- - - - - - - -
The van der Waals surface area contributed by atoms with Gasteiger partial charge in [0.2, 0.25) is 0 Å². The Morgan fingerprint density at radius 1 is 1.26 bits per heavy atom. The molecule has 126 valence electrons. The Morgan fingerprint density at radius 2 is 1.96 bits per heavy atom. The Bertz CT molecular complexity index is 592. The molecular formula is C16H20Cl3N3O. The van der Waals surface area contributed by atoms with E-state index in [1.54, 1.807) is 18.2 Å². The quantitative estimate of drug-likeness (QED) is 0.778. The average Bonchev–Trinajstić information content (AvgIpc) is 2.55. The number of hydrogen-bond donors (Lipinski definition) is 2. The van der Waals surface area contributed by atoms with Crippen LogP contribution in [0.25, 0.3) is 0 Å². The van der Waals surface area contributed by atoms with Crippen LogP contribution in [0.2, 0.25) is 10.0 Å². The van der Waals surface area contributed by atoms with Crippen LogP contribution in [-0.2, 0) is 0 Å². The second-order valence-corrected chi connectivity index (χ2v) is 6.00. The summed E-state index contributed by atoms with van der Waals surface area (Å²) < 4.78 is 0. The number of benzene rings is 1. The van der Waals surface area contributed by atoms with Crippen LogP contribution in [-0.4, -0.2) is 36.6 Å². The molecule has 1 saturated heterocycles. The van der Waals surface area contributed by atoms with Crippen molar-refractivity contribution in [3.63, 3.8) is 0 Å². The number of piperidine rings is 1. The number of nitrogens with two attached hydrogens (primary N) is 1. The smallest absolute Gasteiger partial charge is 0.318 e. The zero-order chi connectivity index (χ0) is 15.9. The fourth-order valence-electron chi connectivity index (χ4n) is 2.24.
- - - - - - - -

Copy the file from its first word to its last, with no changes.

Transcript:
The van der Waals surface area contributed by atoms with Gasteiger partial charge in [0.2, 0.25) is 0 Å². The Morgan fingerprint density at radius 1 is 1.26 bits per heavy atom. The molecule has 126 valence electrons. The Morgan fingerprint density at radius 2 is 1.96 bits per heavy atom. The Bertz CT molecular complexity index is 592. The molecular formula is C16H20Cl3N3O. The van der Waals surface area contributed by atoms with E-state index in [1.54, 1.807) is 18.2 Å². The quantitative estimate of drug-likeness (QED) is 0.778. The average Bonchev–Trinajstić information content (AvgIpc) is 2.55. The number of hydrogen-bond donors (Lipinski definition) is 2. The van der Waals surface area contributed by atoms with Crippen LogP contribution in [0.25, 0.3) is 0 Å². The van der Waals surface area contributed by atoms with Crippen LogP contribution in [0.2, 0.25) is 10.0 Å². The van der Waals surface area contributed by atoms with Crippen LogP contribution in [-0.2, 0) is 0 Å². The second-order valence-corrected chi connectivity index (χ2v) is 6.00. The summed E-state index contributed by atoms with van der Waals surface area (Å²) < 4.78 is 0. The number of benzene rings is 1. The van der Waals surface area contributed by atoms with Crippen LogP contribution in [-0.4, -0.2) is 36.6 Å². The molecule has 1 saturated heterocycles. The van der Waals surface area contributed by atoms with Crippen molar-refractivity contribution in [3.63, 3.8) is 0 Å². The number of piperidine rings is 1. The number of nitrogens with two attached hydrogens (primary N) is 1. The smallest absolute Gasteiger partial charge is 0.318 e. The zero-order chi connectivity index (χ0) is 15.9. The fourth-order valence-electron chi connectivity index (χ4n) is 2.24.